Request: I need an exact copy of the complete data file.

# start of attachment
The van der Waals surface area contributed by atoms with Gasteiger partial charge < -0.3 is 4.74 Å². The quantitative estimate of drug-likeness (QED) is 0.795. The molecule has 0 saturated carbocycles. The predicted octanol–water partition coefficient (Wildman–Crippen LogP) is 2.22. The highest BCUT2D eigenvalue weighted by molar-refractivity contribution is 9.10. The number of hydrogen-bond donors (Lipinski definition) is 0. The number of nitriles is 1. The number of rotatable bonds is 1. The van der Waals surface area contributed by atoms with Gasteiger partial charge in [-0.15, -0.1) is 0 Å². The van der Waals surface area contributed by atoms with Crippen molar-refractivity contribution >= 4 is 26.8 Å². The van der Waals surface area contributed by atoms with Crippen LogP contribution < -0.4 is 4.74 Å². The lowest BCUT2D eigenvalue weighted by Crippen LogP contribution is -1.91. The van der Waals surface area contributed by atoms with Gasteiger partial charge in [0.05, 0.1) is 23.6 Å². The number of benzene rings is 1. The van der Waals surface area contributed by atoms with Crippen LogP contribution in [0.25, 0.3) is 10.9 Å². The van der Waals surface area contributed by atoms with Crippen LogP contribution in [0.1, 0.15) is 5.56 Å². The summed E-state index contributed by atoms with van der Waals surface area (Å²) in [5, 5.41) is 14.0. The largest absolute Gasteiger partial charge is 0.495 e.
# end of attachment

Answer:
The van der Waals surface area contributed by atoms with Gasteiger partial charge < -0.3 is 4.74 Å². The quantitative estimate of drug-likeness (QED) is 0.795. The molecule has 0 saturated carbocycles. The predicted octanol–water partition coefficient (Wildman–Crippen LogP) is 2.22. The highest BCUT2D eigenvalue weighted by molar-refractivity contribution is 9.10. The number of hydrogen-bond donors (Lipinski definition) is 0. The number of nitriles is 1. The number of rotatable bonds is 1. The van der Waals surface area contributed by atoms with Gasteiger partial charge in [-0.15, -0.1) is 0 Å². The van der Waals surface area contributed by atoms with Crippen molar-refractivity contribution >= 4 is 26.8 Å². The van der Waals surface area contributed by atoms with Crippen LogP contribution < -0.4 is 4.74 Å². The lowest BCUT2D eigenvalue weighted by Crippen LogP contribution is -1.91. The van der Waals surface area contributed by atoms with Gasteiger partial charge in [0.05, 0.1) is 23.6 Å². The number of benzene rings is 1. The van der Waals surface area contributed by atoms with Crippen LogP contribution in [0.25, 0.3) is 10.9 Å². The van der Waals surface area contributed by atoms with Crippen LogP contribution in [0.1, 0.15) is 5.56 Å². The summed E-state index contributed by atoms with van der Waals surface area (Å²) in [5, 5.41) is 14.0. The largest absolute Gasteiger partial charge is 0.495 e.